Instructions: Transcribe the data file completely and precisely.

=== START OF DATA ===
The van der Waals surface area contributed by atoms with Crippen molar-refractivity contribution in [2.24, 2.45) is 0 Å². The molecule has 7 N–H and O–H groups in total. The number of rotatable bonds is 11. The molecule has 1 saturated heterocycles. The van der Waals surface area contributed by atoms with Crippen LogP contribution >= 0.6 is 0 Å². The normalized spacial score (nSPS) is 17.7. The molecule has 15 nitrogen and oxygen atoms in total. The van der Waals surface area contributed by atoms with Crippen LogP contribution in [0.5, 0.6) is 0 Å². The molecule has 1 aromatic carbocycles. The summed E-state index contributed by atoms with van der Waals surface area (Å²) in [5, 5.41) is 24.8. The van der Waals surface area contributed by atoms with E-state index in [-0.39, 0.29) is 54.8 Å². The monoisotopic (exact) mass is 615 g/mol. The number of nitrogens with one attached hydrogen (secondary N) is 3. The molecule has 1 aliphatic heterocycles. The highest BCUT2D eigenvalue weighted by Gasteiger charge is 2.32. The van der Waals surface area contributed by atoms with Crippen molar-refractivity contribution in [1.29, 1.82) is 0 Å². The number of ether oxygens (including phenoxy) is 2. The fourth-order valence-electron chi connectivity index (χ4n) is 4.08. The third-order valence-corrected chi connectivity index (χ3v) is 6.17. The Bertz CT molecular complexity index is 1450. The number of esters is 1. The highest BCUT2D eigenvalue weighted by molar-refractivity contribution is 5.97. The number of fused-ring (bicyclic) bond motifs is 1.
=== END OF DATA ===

The van der Waals surface area contributed by atoms with Crippen molar-refractivity contribution in [2.24, 2.45) is 0 Å². The molecule has 7 N–H and O–H groups in total. The number of rotatable bonds is 11. The molecule has 1 saturated heterocycles. The van der Waals surface area contributed by atoms with Crippen LogP contribution >= 0.6 is 0 Å². The normalized spacial score (nSPS) is 17.7. The molecule has 15 nitrogen and oxygen atoms in total. The van der Waals surface area contributed by atoms with Crippen LogP contribution in [0.5, 0.6) is 0 Å². The molecule has 1 aromatic carbocycles. The summed E-state index contributed by atoms with van der Waals surface area (Å²) in [5, 5.41) is 24.8. The van der Waals surface area contributed by atoms with E-state index in [-0.39, 0.29) is 54.8 Å². The monoisotopic (exact) mass is 615 g/mol. The number of nitrogens with one attached hydrogen (secondary N) is 3. The molecule has 1 aliphatic heterocycles. The highest BCUT2D eigenvalue weighted by Gasteiger charge is 2.32. The van der Waals surface area contributed by atoms with Crippen molar-refractivity contribution in [1.29, 1.82) is 0 Å². The number of ether oxygens (including phenoxy) is 2. The fourth-order valence-electron chi connectivity index (χ4n) is 4.08. The third-order valence-corrected chi connectivity index (χ3v) is 6.17. The Bertz CT molecular complexity index is 1450. The number of esters is 1. The highest BCUT2D eigenvalue weighted by molar-refractivity contribution is 5.97. The number of fused-ring (bicyclic) bond motifs is 1.